# Tutorial: Thermal conductivity from EMD

## Introduction

In this example, we use the EMD (Green-Kubo) method to calculate the lattice thermal conductivity of graphene at 300 K and zero pressure.

## Preparing the Inputs

### The xyz.in file

• Note that the thickness of the graphene sheet is set to 3.35 A according to the convention in the literature. This thickness is needed to calculate an effective 3D thermal conductivity for a 2D material.

### The run.in file

• The run.in input file is given below:
   potential    potentials/tersoff/Graphene_Lindsay_2010_modified.txt
velocity     300
# equilibration
ensemble     npt_ber 300 300 0.01 0 0 0 0.0005
time_step    1
dump_thermo  1000
run          1000000
# production
ensemble     nve
compute_hac  20 50000 10
run          10000000

• The second line of the command with the velocity keyword tells that the velocities will be initialized with a temperature of 300 K.
• There are two runs.
• The first run serves as the equilibration stage, where the NPT ensemble (the Berendsen barostat) is used. The temperature is 300 K and the pressures are zero in all the directions. The coupling constants are 0.01 (dimensionless) and 0.0005 (in the natural unit system adopted by GPUMD) for the thermostat and the barostat, respectively. The time step for integration is 1 fs. There are $10^6$ steps (1 ns) for this run and the thermodynamic quantities will be output every 1000 steps.
• The second run is for production. Here, the NVE ensemble is used. The line with the compute_hac keyword means that heat currents will be recorded every 20 steps (20 fs), 50000 HAC data (the maximum correlation time is then about 1 ns) will be calculated, and the HAC are averaged for every 10 data points before written out. The production time is 10 ns ($10^7$ steps), which is 10 times as long as the maximum correlation time. This is a reasonable choice.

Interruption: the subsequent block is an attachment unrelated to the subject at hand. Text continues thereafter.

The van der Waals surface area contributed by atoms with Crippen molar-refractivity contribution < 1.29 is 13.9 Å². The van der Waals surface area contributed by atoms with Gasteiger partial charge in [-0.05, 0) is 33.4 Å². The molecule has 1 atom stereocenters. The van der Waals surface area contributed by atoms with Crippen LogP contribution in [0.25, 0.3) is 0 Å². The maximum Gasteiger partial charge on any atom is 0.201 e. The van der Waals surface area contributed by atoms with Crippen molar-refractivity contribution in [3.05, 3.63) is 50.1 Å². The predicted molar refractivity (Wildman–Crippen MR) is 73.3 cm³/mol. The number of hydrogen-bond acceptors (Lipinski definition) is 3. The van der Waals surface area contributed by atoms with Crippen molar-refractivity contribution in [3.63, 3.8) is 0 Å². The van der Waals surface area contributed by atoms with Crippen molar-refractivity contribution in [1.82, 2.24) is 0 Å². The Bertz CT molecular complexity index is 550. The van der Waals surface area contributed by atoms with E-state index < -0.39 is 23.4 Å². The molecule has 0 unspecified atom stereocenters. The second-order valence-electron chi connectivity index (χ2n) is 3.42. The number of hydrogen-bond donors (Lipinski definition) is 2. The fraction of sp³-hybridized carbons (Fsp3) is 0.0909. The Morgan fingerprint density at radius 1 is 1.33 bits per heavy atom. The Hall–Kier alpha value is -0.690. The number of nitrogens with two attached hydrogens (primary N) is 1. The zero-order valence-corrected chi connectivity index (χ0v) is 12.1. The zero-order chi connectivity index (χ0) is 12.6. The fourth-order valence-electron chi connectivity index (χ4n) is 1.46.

## Results and discussion

### Results

Thermal conductivity results for pristine graphene at 300 K from EMD simulations. (a) Normalized HAC as a function of correlation time for the in-plane and out-of-plane components. (b) Individual (thin lines) and averaged (thick line) RTC as a function of correlation time for the in-plane component. (c) Individual (thin lines) and averaged (thick line) RTC as a function of correlation time for the out-of-plane component. (d) Averaged RTC as a function of correlation time for various components.
• The above figure shows the results from three independent simulations, which took about two hours in total using a Tesla K40 card.
• As the system is essentially isotropic in the planar directions, we can average over the two in-plane directions.
• From (a), we can see that the in-plane component and the out-of-plane component of the HAC have different time scales. The latter decays much more slowly.
• Panel (b) shows the individual and averaged RTCs for the in-plane component $\kappa^{\rm in}(t)$. The averaged RTC converges to about 1000 W/mK at around 100 ps.
• Panel (c) shows the individual and averaged RTCs for the out-of-plane component $\kappa^{\rm out}(t)$, and the convergence property is not very clear here. This is because the out-of-plane component converges very slowly and three independent simulations (each with 10 ns) are not enough to give accurate results.
• Summing up $\kappa^{\rm in}(t)$ and $\kappa^{\rm out}(t)$, we get $\kappa^{\rm tot}(t)$, as shown in panel (d).

### Discussion

• Accurately calculating thermal conductivity of graphene using the EMD method can be a very time consuming task. The results we presented here are from three independent simulations with a total production time of 30 ns. It can been seen that the HAC data already become very noisy when the correlation time is 100 ps. To obtain accurate results, one needs to do many independent simulations. Much more accurate data were presented in Fig. 2 of this paper. Here are the simulation parameters used in the reference paper which differ from those used in this example:
• The simulation cell size used in the reference paper is larger, which is about 25 nm x 25 nm (24000 atoms), instead of 15 nm x 15 nm (8640 atoms) here.
• The maximum correlation time used in the reference paper is larger, which is 10 ns, instead of 1 ns here.
• The production time used in the reference paper for one independent simulation is larger, which is 50 ns, instead of 10 ns here.
• There were 100 independent simulations in the reference paper, instead of three here.
• Each independent simulation in the reference paper took about 10 GPU hours (using Tesla K40) and about 1000 GPU hours were used to obtain the results shown in Fig. 2 of the reference paper.